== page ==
Marine fabrication businesses are an interesting mix of custom and ready-made. On the one hand, much of the work is manufactured to order, and each project requires unique tweaks and adjustments to the design and fabrication processes. But there are also times your shop becomes a mini factory and the same tasks are repeated over and over. To hit shop deadlines, these repetitive tasks require a completely different skillset than those necessary for considering your clients’ priorities, developing an effective design and ensuring thorough planning.
Whether you prefer to work by hand or use digital processes, this mix of bespoke and off-the-shelf creates an unusual set of challenges when it comes to shop efficiencies, business performance and outstanding craftsmanship. This issue is designed to help you improve all three. The feature “Bedding Down” discusses the right questions to ask clients and how to preplan projects to highlight your design chops. “Patterning Tech, From Beginning to End” details one fabricator’s journey to outfitting his shop for digital patterning, and “Tailored Solutions” describes how Monica Stockburger’s two-person shop combines artistry with performance when repairing the vessels of Alaska’s Kachemak Bay.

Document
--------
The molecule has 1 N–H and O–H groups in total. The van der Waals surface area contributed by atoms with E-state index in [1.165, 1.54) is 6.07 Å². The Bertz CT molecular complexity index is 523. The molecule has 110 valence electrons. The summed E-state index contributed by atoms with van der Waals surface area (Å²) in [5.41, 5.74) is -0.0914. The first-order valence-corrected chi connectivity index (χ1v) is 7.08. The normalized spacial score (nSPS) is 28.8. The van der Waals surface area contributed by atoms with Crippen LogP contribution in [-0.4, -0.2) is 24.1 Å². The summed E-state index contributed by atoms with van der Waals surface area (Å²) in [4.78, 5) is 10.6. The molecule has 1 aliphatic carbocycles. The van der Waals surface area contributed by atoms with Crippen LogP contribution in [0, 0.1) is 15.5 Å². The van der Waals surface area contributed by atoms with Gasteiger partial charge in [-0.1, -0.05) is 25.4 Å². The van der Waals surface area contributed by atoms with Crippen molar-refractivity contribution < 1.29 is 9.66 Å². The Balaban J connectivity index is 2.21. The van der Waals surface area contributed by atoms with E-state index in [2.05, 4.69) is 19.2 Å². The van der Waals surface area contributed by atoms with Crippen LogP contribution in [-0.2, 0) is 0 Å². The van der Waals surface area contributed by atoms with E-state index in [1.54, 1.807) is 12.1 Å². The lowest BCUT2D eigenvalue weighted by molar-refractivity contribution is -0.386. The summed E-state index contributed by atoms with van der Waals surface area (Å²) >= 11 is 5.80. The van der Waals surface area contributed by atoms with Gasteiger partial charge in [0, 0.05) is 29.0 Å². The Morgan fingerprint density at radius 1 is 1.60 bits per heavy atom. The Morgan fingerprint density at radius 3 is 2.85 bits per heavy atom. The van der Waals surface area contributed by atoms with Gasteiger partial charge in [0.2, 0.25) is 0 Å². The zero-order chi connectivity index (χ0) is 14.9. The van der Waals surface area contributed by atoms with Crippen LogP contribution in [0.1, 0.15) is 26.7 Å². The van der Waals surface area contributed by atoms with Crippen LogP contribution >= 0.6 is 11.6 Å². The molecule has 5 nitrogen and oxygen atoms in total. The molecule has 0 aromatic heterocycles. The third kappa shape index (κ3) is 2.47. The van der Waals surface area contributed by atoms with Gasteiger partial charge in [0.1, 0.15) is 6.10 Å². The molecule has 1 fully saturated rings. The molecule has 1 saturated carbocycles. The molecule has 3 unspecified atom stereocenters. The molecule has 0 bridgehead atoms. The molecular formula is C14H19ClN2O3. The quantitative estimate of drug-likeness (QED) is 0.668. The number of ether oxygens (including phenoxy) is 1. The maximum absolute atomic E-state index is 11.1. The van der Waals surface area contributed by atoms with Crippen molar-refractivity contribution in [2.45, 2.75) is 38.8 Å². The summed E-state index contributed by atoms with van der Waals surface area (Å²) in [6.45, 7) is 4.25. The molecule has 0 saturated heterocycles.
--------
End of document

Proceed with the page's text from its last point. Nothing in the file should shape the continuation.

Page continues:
Mike and John Erickson, Canvas Designers Inc., dig into quilt stitching and CNC sewing to help you create additional profit while providing enhanced design elements for your customers. Terri Madden and Alayna Wool, Sand Sea & Air Interiors, discuss materials and resources for successful wallcoverings and headliners, and the business article “Increase Your Efficiency” lists seven improvements every business can make from organizing more to doing less.
Finding ways to build your business while designing beautiful, durable projects that satisfy your customers is an ongoing dance between artistry and efficiency. As management consultant Peter Drucker says, “Efficiency is doing things right; effectiveness is doing the right things.”